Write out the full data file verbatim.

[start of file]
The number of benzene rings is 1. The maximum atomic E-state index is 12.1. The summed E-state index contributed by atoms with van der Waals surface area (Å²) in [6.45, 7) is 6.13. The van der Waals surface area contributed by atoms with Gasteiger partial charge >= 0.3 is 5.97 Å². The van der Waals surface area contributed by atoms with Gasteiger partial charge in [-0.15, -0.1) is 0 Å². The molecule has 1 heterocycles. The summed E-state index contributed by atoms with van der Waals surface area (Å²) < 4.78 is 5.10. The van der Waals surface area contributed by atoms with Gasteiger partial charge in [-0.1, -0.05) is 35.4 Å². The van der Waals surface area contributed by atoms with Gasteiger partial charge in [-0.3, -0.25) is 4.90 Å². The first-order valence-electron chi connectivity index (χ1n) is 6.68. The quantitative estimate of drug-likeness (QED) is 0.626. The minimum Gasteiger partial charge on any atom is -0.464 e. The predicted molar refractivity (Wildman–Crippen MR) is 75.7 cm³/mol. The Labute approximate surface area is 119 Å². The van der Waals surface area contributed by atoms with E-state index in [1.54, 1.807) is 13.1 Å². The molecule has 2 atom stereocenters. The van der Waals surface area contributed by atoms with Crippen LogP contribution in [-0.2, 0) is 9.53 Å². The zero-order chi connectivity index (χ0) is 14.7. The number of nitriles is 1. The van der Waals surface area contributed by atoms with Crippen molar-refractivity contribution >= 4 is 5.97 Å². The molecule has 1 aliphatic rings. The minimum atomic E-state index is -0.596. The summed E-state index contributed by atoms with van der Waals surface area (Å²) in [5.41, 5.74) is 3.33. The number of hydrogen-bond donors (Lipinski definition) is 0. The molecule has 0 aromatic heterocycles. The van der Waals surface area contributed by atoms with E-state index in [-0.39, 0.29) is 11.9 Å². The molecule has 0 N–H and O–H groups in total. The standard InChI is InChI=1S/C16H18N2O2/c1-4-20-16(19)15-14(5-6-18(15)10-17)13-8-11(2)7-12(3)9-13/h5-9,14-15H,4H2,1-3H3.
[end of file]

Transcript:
The number of benzene rings is 1. The maximum atomic E-state index is 12.1. The summed E-state index contributed by atoms with van der Waals surface area (Å²) in [6.45, 7) is 6.13. The van der Waals surface area contributed by atoms with Gasteiger partial charge >= 0.3 is 5.97 Å². The van der Waals surface area contributed by atoms with Gasteiger partial charge in [-0.15, -0.1) is 0 Å². The molecule has 1 heterocycles. The summed E-state index contributed by atoms with van der Waals surface area (Å²) < 4.78 is 5.10. The van der Waals surface area contributed by atoms with Gasteiger partial charge in [-0.1, -0.05) is 35.4 Å². The van der Waals surface area contributed by atoms with Gasteiger partial charge in [-0.3, -0.25) is 4.90 Å². The first-order valence-electron chi connectivity index (χ1n) is 6.68. The quantitative estimate of drug-likeness (QED) is 0.626. The minimum Gasteiger partial charge on any atom is -0.464 e. The predicted molar refractivity (Wildman–Crippen MR) is 75.7 cm³/mol. The Labute approximate surface area is 119 Å². The van der Waals surface area contributed by atoms with E-state index in [1.54, 1.807) is 13.1 Å². The molecule has 2 atom stereocenters. The van der Waals surface area contributed by atoms with Crippen LogP contribution in [-0.2, 0) is 9.53 Å². The zero-order chi connectivity index (χ0) is 14.7. The number of nitriles is 1. The van der Waals surface area contributed by atoms with Crippen molar-refractivity contribution >= 4 is 5.97 Å². The molecule has 1 aliphatic rings. The minimum atomic E-state index is -0.596. The summed E-state index contributed by atoms with van der Waals surface area (Å²) in [5.41, 5.74) is 3.33. The number of hydrogen-bond donors (Lipinski definition) is 0. The molecule has 0 aromatic heterocycles. The van der Waals surface area contributed by atoms with E-state index in [-0.39, 0.29) is 11.9 Å². The molecule has 0 N–H and O–H groups in total. The standard InChI is InChI=1S/C16H18N2O2/c1-4-20-16(19)15-14(5-6-18(15)10-17)13-8-11(2)7-12(3)9-13/h5-9,14-15H,4H2,1-3H3.